Monday, July 25, 2005

Bring on Lady Marmalade…

In my attempt to get through all of Nigella’s Seville Orange recipes during their short season, I made Seville Orange Marmalade last week on Monday. And it was only today, a full week later, that I managed to eat it for breakfast.

My breakfast... a cappucino, a glass of soymilk, toast with vegemite, and toast with cream cheese and Seville orange marmalade.

65. Seville Orange Marmalade

Nigella prefaces this recipe with the admission that she has never made marmalade, but she has a friend who “swears it’s easy”. Not exactly confidence-inspiring, but I was prepared to give it a go.

The recipe says to boil 700g Seville oranges, in 2 litres of water until soft. Ok, so I poured the water over the oranges, let it boil, and went to watch an episode of Arrested Development. And then I came back…


It had boiled dry and had started to catch on the bottom of the pan. Whoops. Still unpeturbed, I ran to my How to be a Domestic Goddess for advice. (In the few years between How to Eat and How to be a Domestic Goddess, Nigella seems to have increased her jam-making abilities extensively). And in that book, it just said to cover the oranges with enough water to let them float freely, rather than specifying an amount of water. So, I fired up the kettle and covered them generously with the boiled water. Then I let them boil until soft.

Still ok on the inside

Then you cut them up, remove the pips, boil them in some water, and chuck both oranges and pip-water in a pan with 1.4 kilos of sugar. Now, according to How to be a Domestic Goddess, you boil them until a drop of the marmalade placed on a cold saucer wrinkles when prodded. This should take about 15 minutes. I tested at 10 minutes, at 15, at 17, at 18… and never quite reached this mysterious setting stage. But by 20 minutes, the sludge in the pot was looking quite dark, so I gave up on the idea of discovering a setting point, and turned off the pan and let it cool, before spooning it into jars.

Pretty, huh?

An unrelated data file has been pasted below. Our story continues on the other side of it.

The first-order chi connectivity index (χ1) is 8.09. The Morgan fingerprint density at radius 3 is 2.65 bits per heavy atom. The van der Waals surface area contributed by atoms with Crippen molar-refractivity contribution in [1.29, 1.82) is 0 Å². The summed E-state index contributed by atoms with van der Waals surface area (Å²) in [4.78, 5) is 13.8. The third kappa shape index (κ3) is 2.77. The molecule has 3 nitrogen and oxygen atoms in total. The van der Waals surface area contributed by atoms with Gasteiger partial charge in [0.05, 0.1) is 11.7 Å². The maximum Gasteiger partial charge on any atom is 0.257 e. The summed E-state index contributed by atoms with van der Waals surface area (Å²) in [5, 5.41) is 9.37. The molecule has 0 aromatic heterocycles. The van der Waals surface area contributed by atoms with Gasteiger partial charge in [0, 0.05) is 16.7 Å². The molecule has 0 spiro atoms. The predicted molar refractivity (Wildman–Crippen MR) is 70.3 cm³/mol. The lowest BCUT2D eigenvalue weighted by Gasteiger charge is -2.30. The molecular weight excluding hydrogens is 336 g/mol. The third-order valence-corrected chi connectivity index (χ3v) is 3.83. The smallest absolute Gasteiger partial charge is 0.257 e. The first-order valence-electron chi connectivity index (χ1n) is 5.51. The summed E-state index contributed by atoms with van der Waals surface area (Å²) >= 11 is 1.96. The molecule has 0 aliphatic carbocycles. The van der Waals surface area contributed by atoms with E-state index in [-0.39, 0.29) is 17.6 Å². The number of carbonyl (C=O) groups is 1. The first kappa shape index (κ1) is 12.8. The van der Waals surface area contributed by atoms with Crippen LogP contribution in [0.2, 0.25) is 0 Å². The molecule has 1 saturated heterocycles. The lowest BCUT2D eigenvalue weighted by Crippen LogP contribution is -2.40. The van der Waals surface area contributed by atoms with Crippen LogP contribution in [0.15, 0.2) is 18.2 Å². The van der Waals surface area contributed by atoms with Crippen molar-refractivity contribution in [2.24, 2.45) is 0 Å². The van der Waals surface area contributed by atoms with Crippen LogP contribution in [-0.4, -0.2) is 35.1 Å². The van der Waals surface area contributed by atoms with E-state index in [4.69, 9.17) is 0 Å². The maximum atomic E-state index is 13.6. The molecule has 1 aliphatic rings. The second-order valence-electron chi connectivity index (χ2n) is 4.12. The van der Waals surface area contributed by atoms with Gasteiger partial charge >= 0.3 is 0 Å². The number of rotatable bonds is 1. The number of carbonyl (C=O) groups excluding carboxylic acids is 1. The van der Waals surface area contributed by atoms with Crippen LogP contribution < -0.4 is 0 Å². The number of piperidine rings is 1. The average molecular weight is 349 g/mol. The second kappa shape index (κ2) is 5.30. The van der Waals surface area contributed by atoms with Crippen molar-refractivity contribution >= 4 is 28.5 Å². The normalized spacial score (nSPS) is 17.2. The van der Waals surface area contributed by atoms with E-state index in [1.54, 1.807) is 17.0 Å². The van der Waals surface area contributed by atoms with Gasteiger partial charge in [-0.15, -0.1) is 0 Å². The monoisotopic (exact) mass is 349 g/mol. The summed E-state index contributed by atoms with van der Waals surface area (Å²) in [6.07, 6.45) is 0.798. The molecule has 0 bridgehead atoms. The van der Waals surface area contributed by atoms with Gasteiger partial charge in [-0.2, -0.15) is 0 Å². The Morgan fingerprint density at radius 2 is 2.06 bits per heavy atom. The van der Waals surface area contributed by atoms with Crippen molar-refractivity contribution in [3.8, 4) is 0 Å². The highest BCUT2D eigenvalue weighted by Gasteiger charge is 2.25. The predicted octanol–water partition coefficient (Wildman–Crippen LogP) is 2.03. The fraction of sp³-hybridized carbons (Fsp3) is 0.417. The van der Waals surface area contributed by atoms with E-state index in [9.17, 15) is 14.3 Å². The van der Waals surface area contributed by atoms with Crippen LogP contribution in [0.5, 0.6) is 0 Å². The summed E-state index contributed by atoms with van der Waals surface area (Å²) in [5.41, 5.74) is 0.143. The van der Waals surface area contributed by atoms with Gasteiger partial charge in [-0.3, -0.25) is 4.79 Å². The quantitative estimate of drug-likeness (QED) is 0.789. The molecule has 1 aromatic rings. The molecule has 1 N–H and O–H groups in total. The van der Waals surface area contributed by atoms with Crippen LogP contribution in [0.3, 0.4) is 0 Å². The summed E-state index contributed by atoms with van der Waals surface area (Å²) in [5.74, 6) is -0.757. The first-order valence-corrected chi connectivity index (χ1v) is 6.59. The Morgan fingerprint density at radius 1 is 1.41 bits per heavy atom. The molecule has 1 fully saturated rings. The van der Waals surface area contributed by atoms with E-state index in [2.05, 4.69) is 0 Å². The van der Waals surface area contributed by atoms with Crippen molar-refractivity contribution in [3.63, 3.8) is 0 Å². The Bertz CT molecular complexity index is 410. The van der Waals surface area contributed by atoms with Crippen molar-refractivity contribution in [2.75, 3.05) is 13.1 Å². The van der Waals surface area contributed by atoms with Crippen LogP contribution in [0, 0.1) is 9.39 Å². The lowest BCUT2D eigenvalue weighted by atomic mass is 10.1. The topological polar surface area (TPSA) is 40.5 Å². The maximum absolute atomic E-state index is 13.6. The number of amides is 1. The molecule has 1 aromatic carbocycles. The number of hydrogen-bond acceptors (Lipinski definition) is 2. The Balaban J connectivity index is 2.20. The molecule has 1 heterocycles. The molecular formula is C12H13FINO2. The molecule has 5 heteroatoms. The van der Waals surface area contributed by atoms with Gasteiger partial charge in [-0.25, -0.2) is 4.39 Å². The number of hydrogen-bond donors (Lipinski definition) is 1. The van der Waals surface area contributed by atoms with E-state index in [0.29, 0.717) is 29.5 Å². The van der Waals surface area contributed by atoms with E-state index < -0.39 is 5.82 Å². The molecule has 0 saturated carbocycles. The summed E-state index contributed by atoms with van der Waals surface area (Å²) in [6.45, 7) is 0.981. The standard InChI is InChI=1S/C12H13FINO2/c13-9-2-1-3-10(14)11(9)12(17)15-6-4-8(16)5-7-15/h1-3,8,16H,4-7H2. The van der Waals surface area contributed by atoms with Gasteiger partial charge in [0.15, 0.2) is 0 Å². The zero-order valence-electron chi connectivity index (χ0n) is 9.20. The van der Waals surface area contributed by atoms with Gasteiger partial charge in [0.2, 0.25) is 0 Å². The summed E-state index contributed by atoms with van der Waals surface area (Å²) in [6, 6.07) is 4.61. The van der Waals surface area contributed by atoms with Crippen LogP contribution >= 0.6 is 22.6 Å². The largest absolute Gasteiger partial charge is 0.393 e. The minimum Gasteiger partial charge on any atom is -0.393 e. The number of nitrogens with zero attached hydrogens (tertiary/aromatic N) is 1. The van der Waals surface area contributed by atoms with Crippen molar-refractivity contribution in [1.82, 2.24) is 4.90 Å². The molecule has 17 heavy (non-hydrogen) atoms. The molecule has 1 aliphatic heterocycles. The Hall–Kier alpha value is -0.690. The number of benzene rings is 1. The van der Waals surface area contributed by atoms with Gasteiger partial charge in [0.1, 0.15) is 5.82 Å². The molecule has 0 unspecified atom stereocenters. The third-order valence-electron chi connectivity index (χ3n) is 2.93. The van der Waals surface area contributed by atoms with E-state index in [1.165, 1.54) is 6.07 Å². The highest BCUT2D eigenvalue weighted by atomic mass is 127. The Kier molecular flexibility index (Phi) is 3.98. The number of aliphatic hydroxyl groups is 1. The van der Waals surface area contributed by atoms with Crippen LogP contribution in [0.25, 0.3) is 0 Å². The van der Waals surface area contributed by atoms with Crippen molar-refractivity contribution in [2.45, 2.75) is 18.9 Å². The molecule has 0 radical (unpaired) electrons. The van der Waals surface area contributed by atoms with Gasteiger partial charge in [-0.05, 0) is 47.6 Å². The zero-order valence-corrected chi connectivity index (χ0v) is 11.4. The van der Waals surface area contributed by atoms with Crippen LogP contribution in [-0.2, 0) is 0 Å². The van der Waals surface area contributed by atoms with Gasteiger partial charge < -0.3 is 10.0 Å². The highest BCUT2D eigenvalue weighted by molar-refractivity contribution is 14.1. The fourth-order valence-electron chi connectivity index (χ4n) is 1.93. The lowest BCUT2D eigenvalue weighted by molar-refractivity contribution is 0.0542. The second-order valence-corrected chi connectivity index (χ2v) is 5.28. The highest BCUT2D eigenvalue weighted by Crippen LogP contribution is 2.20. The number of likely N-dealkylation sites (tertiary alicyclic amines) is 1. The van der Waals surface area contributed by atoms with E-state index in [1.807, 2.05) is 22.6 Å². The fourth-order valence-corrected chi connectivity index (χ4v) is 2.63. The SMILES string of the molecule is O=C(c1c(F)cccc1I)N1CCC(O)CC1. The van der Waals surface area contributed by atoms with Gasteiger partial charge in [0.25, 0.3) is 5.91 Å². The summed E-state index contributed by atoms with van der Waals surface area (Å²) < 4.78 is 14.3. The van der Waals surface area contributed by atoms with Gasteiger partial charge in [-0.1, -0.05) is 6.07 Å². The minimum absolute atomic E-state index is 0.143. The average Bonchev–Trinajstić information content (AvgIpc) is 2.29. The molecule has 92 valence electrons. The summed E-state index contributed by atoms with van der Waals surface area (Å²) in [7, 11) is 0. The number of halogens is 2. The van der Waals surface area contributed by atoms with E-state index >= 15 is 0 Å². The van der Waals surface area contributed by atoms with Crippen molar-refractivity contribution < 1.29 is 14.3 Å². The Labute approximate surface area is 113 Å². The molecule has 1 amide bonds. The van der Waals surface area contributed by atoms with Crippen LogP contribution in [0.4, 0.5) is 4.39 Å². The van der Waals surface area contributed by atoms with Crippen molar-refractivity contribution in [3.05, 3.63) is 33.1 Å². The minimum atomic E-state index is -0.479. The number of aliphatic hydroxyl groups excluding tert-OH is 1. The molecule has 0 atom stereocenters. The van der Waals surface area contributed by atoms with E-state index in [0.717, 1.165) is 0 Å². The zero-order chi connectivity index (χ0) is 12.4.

This was all well and good until a couple of days later, when my mum tried to eat some for breakfast. The marmalade was rock solid!! SHIT.

I was all prepared for the marmalade to go the way of the rubbish bin and for me to start again, but my mum (now known as “Lady Marmalade”) wasn’t so easily put off. Unbeknownst to me, over the past couple of days, she was working on this marmalade. Firstly, she put the jars in a tray, and poured hot water up the sides to soften the jam. Eventually, it got soft enough for her to scrape out and into another pan. Then she added water, and put it on a gentle heat until it was all combined and fabulous.



P.S. The marmalade tastes great! The perfect balance between bitter and sweet. I think I cut the oranges up too thickly though – my mum said they should have been cut finer. But the most important thing about this is to just boil it for 15 minutes, like the recipe says, so you don’t get a big solid pile of crap like I did!


domesticgoddess said...

sarah's mom saves the day! awwww, that is so sweet of her! when nigella recognises your HTE efforts and you sign a book deal, make sure u give her a 5% cut... lol!


LisaEx said...

Wow, Sarah & Mom, I am realllly impressed with your marmalade! Good going -- it looks so perfect in the jars on the tray.
Lisa xo

Randi said...

I can practically taste this marmalade. I love the jars; it looks so pretty.

Two thumbs up to your mum for jumping in to save the marmalade.

Keep up the good work.


Sandra Rowney said...

Thanks to you and mum! My marmalade went as solid as a rock yesterday and I've been making the darn stuff for 40 odd years. I just LOVE the internet...I type in 'rock solid marmalade' and up pops your blog and your mum's way to save it. Mine is now yummy (try it warm on rice pudding mmmnnn. Thanks! Sandra from UK.

Anonymous said...

I had the same problem so I'm trying mum's solution right now. Thanks!